If there’s a perfect match, it’s a well-behaved sports can and California Route 1, the 655-mile Pacific Coast highway that stretches from San Diego almost to Oregon. Mazda turned loose a group of journalists in San Luis Obispo, California, with instructions only to show up in Monterey a day later and in downtown San Francisco the day after that. It was possible to feel and smell the salt air of the ocean, then zip up and down roads to the inland and temperatures as high as 110 degrees, then return to the coast and a summer rainstorm.

Both Mazdas are great fun to drive, the soft-top and the RF retractable fastback, or convertible hardtop. The RF is quieter with the power top closed and is preferable if you’re doing a lot of long-distance driving. The six-speed manual is as slick as a gearbox can be, although the automatic is pretty good, we hear — no one really wanted the lone automatic in the fleet. (After we drove, Mazda brought in bloggers and lifestyle journalists, and replaced most of the manuals with automatics.)

According to Dave Coleman, managing engineer for Mazda North America, the MX-5 is designed for roads people can drive without going to the track. It’s disappointing, he says, to have a 450 hp BMW coupe that loafs on public roads. Tromp the throttle and you’re in speeding-ticket territory a second or two later. What’s the point, Coleman asks, for all the owners who never do BMW club track day events: “[They’re] driving a fast car slow.”

There are many improvements, yet the 2019 Mazdas weigh only about 20 pounds more. The soft-top weighs 2,339 pounds, 42 more for the automatic. The hardtop RF six-speed weighs 2,453 pounds, 122 pounds more than the soft-top, and the automatic adds 46 pounds.

Improvements beyond the engine? Customers asked for a telescope steering wheel. Mazda made it happen while adding just a half-pound of weight. To boost power without going to a turbo, Coleman says Mazda used classic hot-rodding solutions, improving airflow into and out of the engine. Minor weight savings helped the engine rev higher: Each piston is 27 grams lighter (1.0 ounce); connecting rods are 41 grams lighter (1.4 ounces). Mazda rates the soft-top six-speed at 26 mpg city, 34 mpg highway, 29 mpg combined; the automatic is 26/25/29. The RF 26/34/29 manual, 26/35/29 automatic. My co-driver and I got about 30 mpg in both the manual soft-top and hardtop in spirited driving.

Mazda speaks often about “Jinba Ittai,” or the feeling of horse and radar as one. The Mazda MX-5 and this rider show a perfect 50-50 weight balance. Just don’t gain weight. (Mazda photo)

Should You Buy?

The 2019 Mazda MX-5 Miata — that’s Mazda’s identifier for cars sold in the US — is the best Mazda sports car ever, with due respect to the rotary-engine RX-7. Last year Mazda sold 11,294 MX-5s, a 19 percent increase, owing in no small part to the advent of the hardtop convertible. Fiat sells the MX-5 as the Fiat 123 Spider and sold 4,478 last year; Fiat sells better (relative to the MX-5) in other parts of the world, Mazda says, and it’s the joint relationship that convinced Mazda to continue the MX-5 into its fourth decade. While sales seem small compared with the Ford Mustang (82,000 sales last year) or Chevrolet Corvette (45,000 sales last year), it still outsells 100 other cars in the US including every Porsche offered as a convertible.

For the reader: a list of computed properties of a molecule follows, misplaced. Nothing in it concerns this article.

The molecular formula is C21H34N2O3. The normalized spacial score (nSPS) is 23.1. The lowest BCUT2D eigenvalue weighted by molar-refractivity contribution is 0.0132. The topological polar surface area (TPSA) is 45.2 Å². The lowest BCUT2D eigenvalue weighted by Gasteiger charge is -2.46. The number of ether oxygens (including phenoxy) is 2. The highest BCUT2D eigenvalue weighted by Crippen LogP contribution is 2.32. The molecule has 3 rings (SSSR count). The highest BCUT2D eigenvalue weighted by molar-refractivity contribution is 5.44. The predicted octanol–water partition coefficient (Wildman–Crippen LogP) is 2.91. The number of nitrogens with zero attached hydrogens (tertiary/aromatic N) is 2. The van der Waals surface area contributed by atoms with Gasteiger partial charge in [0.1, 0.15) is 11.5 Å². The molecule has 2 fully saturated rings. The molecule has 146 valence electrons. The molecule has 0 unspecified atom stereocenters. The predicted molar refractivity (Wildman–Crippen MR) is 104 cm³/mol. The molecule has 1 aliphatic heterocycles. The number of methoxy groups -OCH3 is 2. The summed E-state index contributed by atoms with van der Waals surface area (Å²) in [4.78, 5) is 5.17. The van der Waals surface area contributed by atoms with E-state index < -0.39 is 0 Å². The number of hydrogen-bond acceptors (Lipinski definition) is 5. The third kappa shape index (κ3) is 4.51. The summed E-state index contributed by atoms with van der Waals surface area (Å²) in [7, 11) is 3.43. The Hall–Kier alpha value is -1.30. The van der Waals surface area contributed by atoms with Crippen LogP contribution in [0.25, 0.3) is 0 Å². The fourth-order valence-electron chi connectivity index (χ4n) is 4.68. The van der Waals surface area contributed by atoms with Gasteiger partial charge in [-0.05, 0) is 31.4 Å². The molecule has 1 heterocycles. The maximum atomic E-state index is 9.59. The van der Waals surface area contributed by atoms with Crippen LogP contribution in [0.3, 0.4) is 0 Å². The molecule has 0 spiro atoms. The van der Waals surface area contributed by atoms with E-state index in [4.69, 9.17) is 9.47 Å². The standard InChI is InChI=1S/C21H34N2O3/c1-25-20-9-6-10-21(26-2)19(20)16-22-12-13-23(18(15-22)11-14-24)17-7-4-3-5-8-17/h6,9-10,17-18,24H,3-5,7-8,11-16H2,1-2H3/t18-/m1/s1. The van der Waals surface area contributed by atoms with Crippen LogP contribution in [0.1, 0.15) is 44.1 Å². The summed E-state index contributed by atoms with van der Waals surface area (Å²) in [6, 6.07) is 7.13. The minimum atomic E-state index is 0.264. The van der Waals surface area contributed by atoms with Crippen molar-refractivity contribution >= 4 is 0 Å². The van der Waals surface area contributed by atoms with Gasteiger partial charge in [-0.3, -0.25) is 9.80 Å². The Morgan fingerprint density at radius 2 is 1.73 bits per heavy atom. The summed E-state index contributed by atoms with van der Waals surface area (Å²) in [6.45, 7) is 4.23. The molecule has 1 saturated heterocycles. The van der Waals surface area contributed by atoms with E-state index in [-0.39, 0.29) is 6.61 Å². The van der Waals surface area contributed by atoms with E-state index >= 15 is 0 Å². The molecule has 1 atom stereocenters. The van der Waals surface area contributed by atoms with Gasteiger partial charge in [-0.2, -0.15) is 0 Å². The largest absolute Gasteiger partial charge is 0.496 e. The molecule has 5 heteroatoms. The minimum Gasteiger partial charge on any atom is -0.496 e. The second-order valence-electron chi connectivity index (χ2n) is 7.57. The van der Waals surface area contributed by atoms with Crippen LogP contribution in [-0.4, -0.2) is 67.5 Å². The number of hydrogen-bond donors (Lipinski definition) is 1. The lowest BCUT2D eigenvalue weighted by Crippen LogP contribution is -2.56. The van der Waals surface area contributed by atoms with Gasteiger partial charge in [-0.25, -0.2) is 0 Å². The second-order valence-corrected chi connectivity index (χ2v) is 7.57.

If you want open-air driving, the MX-5 and companion 124 Spider are pretty much in a class of their own. Also in an affordability class of their own for serious performance. The MX-5 RF (Club) will start at $ 33,240, including $ 895 shipping. The GT is $ 34,230 and the GT-S comfort options add $ 750. The equivalent MX-5 Club soft-top was about $ 2,200 less for the 2018 RF hardtop.

Buying an MX-5 may be more of a personal decision than other cars. If you have a spouse or partner, make sure both of you drive both soft-top and RF. The hardtop convertible makes a lot of sense to an increasing number of buyers. Also, there’s no shame in buying the automatic over the stick (also no performance options); it’s also a tick better in highway fuel economy. Our one recommendation is getting the i-ActivSense driver assists package, a bargain at $ 450. Conversely, a Club package of Brembo brakes, Bilstein shock absorbers, and Recaro seats is $ 4,670. At that point, you’re closing in on the likely base price of the resurrected BMW Z4, which returns as a 2019 model, along with the similar Supra.

It bears repeating: If you love cars, you should own a Miata at least once.

Now read: 2018 Hyundai Kona Review: Standout New Subcompact SUV2018 Mazda6 Review: Great Performer, Good Tech, Near-Luxury Cockpit, and Which JD Power Study Should You Trust the Most?